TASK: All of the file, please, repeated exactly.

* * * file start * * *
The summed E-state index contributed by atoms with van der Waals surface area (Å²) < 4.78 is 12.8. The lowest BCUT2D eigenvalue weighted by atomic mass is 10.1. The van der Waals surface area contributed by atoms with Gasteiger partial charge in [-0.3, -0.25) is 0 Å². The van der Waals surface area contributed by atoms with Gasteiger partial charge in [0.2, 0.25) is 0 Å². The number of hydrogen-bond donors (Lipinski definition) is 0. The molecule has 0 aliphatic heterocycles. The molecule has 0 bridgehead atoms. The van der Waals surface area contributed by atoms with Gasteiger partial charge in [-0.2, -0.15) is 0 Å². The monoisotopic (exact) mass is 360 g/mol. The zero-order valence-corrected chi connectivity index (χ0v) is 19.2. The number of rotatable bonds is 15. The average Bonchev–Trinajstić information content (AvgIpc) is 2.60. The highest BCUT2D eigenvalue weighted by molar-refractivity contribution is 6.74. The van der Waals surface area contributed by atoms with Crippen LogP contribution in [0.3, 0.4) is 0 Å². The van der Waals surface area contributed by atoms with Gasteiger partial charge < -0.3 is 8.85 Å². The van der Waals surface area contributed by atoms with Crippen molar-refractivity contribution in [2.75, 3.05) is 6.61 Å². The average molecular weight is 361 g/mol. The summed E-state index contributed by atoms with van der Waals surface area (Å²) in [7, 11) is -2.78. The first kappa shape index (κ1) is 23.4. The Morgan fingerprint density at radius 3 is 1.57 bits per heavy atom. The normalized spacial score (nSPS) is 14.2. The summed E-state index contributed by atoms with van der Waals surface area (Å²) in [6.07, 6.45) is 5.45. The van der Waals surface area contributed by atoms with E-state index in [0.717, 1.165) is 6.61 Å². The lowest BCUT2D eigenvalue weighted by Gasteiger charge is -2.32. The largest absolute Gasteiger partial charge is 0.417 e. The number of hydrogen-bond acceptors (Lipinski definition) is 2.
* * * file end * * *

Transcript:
The summed E-state index contributed by atoms with van der Waals surface area (Å²) < 4.78 is 12.8. The lowest BCUT2D eigenvalue weighted by atomic mass is 10.1. The van der Waals surface area contributed by atoms with Gasteiger partial charge in [-0.3, -0.25) is 0 Å². The van der Waals surface area contributed by atoms with Gasteiger partial charge in [0.2, 0.25) is 0 Å². The number of hydrogen-bond donors (Lipinski definition) is 0. The molecule has 0 aliphatic heterocycles. The molecule has 0 bridgehead atoms. The van der Waals surface area contributed by atoms with Gasteiger partial charge in [-0.2, -0.15) is 0 Å². The monoisotopic (exact) mass is 360 g/mol. The zero-order valence-corrected chi connectivity index (χ0v) is 19.2. The number of rotatable bonds is 15. The average Bonchev–Trinajstić information content (AvgIpc) is 2.60. The highest BCUT2D eigenvalue weighted by molar-refractivity contribution is 6.74. The van der Waals surface area contributed by atoms with Crippen LogP contribution in [0.3, 0.4) is 0 Å². The van der Waals surface area contributed by atoms with Gasteiger partial charge < -0.3 is 8.85 Å². The van der Waals surface area contributed by atoms with Crippen molar-refractivity contribution in [2.75, 3.05) is 6.61 Å². The average molecular weight is 361 g/mol. The summed E-state index contributed by atoms with van der Waals surface area (Å²) in [7, 11) is -2.78. The first kappa shape index (κ1) is 23.4. The Morgan fingerprint density at radius 3 is 1.57 bits per heavy atom. The normalized spacial score (nSPS) is 14.2. The summed E-state index contributed by atoms with van der Waals surface area (Å²) in [6.07, 6.45) is 5.45. The van der Waals surface area contributed by atoms with E-state index in [0.717, 1.165) is 6.61 Å². The lowest BCUT2D eigenvalue weighted by Gasteiger charge is -2.32. The largest absolute Gasteiger partial charge is 0.417 e. The number of hydrogen-bond acceptors (Lipinski definition) is 2.